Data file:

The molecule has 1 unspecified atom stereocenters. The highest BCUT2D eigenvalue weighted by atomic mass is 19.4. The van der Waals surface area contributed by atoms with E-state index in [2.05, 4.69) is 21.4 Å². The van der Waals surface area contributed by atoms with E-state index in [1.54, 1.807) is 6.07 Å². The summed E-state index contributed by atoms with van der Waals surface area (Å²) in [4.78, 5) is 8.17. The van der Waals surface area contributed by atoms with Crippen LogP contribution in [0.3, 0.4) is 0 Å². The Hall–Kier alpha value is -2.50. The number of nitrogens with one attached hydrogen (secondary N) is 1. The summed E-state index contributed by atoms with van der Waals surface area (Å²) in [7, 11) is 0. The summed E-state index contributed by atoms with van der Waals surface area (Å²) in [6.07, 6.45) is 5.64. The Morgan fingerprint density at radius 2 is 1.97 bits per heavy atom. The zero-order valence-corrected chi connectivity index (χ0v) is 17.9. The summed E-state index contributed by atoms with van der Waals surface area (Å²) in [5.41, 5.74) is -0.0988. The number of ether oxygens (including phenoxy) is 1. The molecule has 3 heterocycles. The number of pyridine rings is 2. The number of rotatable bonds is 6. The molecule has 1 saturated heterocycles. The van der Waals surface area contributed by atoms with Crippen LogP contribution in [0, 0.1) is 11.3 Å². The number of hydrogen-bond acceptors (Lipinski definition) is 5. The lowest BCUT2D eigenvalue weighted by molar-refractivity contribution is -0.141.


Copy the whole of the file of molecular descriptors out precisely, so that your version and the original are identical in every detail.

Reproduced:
The molecule has 1 unspecified atom stereocenters. The highest BCUT2D eigenvalue weighted by atomic mass is 19.4. The van der Waals surface area contributed by atoms with E-state index in [2.05, 4.69) is 21.4 Å². The van der Waals surface area contributed by atoms with E-state index in [1.54, 1.807) is 6.07 Å². The summed E-state index contributed by atoms with van der Waals surface area (Å²) in [4.78, 5) is 8.17. The van der Waals surface area contributed by atoms with Crippen LogP contribution in [0.3, 0.4) is 0 Å². The Hall–Kier alpha value is -2.50. The number of nitrogens with one attached hydrogen (secondary N) is 1. The summed E-state index contributed by atoms with van der Waals surface area (Å²) in [7, 11) is 0. The summed E-state index contributed by atoms with van der Waals surface area (Å²) in [6.07, 6.45) is 5.64. The Morgan fingerprint density at radius 2 is 1.97 bits per heavy atom. The zero-order valence-corrected chi connectivity index (χ0v) is 17.9. The summed E-state index contributed by atoms with van der Waals surface area (Å²) in [5.41, 5.74) is -0.0988. The number of ether oxygens (including phenoxy) is 1. The molecule has 3 heterocycles. The number of pyridine rings is 2. The number of rotatable bonds is 6. The molecule has 1 saturated heterocycles. The van der Waals surface area contributed by atoms with Crippen LogP contribution in [0, 0.1) is 11.3 Å². The number of hydrogen-bond acceptors (Lipinski definition) is 5. The lowest BCUT2D eigenvalue weighted by molar-refractivity contribution is -0.141.